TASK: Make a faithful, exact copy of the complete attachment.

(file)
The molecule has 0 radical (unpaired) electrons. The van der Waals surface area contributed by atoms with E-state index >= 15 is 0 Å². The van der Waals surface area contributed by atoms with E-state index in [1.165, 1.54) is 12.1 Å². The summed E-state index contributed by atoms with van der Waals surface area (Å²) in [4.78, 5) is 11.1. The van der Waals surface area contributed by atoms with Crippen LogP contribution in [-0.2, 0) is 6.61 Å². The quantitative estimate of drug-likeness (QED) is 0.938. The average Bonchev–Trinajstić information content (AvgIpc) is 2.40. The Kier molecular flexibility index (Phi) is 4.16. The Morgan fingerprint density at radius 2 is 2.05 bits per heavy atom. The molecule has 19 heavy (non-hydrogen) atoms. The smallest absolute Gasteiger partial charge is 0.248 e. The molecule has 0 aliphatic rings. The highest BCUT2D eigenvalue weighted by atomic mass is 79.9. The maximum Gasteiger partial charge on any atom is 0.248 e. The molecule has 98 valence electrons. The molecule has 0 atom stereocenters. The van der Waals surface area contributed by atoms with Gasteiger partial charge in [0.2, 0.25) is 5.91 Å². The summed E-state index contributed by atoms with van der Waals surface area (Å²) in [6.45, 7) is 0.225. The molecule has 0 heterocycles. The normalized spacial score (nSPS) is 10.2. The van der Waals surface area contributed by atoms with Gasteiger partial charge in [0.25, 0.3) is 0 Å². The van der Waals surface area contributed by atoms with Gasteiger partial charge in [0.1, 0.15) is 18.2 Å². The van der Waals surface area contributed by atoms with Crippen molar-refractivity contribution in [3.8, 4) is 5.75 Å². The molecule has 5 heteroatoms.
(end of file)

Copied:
The molecule has 0 radical (unpaired) electrons. The van der Waals surface area contributed by atoms with E-state index >= 15 is 0 Å². The van der Waals surface area contributed by atoms with E-state index in [1.165, 1.54) is 12.1 Å². The summed E-state index contributed by atoms with van der Waals surface area (Å²) in [4.78, 5) is 11.1. The van der Waals surface area contributed by atoms with Crippen LogP contribution in [-0.2, 0) is 6.61 Å². The quantitative estimate of drug-likeness (QED) is 0.938. The average Bonchev–Trinajstić information content (AvgIpc) is 2.40. The Kier molecular flexibility index (Phi) is 4.16. The Morgan fingerprint density at radius 2 is 2.05 bits per heavy atom. The molecule has 19 heavy (non-hydrogen) atoms. The smallest absolute Gasteiger partial charge is 0.248 e. The molecule has 0 aliphatic rings. The highest BCUT2D eigenvalue weighted by atomic mass is 79.9. The maximum Gasteiger partial charge on any atom is 0.248 e. The molecule has 98 valence electrons. The molecule has 0 atom stereocenters. The van der Waals surface area contributed by atoms with Gasteiger partial charge in [0.2, 0.25) is 5.91 Å². The summed E-state index contributed by atoms with van der Waals surface area (Å²) in [6.45, 7) is 0.225. The molecule has 0 heterocycles. The normalized spacial score (nSPS) is 10.2. The van der Waals surface area contributed by atoms with Gasteiger partial charge in [0.25, 0.3) is 0 Å². The van der Waals surface area contributed by atoms with Gasteiger partial charge in [0.1, 0.15) is 18.2 Å². The van der Waals surface area contributed by atoms with Crippen molar-refractivity contribution in [3.8, 4) is 5.75 Å². The molecule has 5 heteroatoms.